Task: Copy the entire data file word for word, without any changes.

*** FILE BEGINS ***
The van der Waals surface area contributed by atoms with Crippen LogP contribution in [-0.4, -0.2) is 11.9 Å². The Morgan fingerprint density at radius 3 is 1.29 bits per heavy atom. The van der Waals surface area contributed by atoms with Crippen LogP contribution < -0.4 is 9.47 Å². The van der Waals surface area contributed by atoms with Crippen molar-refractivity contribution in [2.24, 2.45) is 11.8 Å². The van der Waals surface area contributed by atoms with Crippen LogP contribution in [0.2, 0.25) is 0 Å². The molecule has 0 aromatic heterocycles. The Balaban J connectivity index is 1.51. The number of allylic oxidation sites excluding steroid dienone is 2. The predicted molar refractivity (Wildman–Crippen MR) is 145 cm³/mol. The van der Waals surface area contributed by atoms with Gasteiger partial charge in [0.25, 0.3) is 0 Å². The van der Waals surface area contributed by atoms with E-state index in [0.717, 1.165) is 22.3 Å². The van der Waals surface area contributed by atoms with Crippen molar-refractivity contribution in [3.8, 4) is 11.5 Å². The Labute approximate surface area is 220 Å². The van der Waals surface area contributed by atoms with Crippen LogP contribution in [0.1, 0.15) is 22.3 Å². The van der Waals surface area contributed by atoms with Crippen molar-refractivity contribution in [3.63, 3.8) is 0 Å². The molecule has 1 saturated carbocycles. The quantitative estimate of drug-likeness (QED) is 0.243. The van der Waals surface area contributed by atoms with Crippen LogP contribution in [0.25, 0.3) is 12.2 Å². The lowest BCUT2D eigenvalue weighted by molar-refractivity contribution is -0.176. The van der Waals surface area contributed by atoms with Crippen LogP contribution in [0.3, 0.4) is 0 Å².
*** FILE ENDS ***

The van der Waals surface area contributed by atoms with Crippen LogP contribution in [-0.4, -0.2) is 11.9 Å². The Morgan fingerprint density at radius 3 is 1.29 bits per heavy atom. The van der Waals surface area contributed by atoms with Crippen LogP contribution < -0.4 is 9.47 Å². The van der Waals surface area contributed by atoms with Crippen molar-refractivity contribution in [2.24, 2.45) is 11.8 Å². The van der Waals surface area contributed by atoms with Crippen LogP contribution in [0.2, 0.25) is 0 Å². The molecule has 0 aromatic heterocycles. The Balaban J connectivity index is 1.51. The number of allylic oxidation sites excluding steroid dienone is 2. The predicted molar refractivity (Wildman–Crippen MR) is 145 cm³/mol. The van der Waals surface area contributed by atoms with Gasteiger partial charge in [0.25, 0.3) is 0 Å². The van der Waals surface area contributed by atoms with E-state index in [0.717, 1.165) is 22.3 Å². The van der Waals surface area contributed by atoms with Crippen molar-refractivity contribution in [3.8, 4) is 11.5 Å². The Labute approximate surface area is 220 Å². The van der Waals surface area contributed by atoms with Crippen LogP contribution in [0.1, 0.15) is 22.3 Å². The van der Waals surface area contributed by atoms with Crippen molar-refractivity contribution in [3.63, 3.8) is 0 Å². The molecule has 1 saturated carbocycles. The quantitative estimate of drug-likeness (QED) is 0.243. The van der Waals surface area contributed by atoms with Crippen LogP contribution in [0.25, 0.3) is 12.2 Å². The lowest BCUT2D eigenvalue weighted by molar-refractivity contribution is -0.176. The van der Waals surface area contributed by atoms with Crippen LogP contribution in [0.3, 0.4) is 0 Å².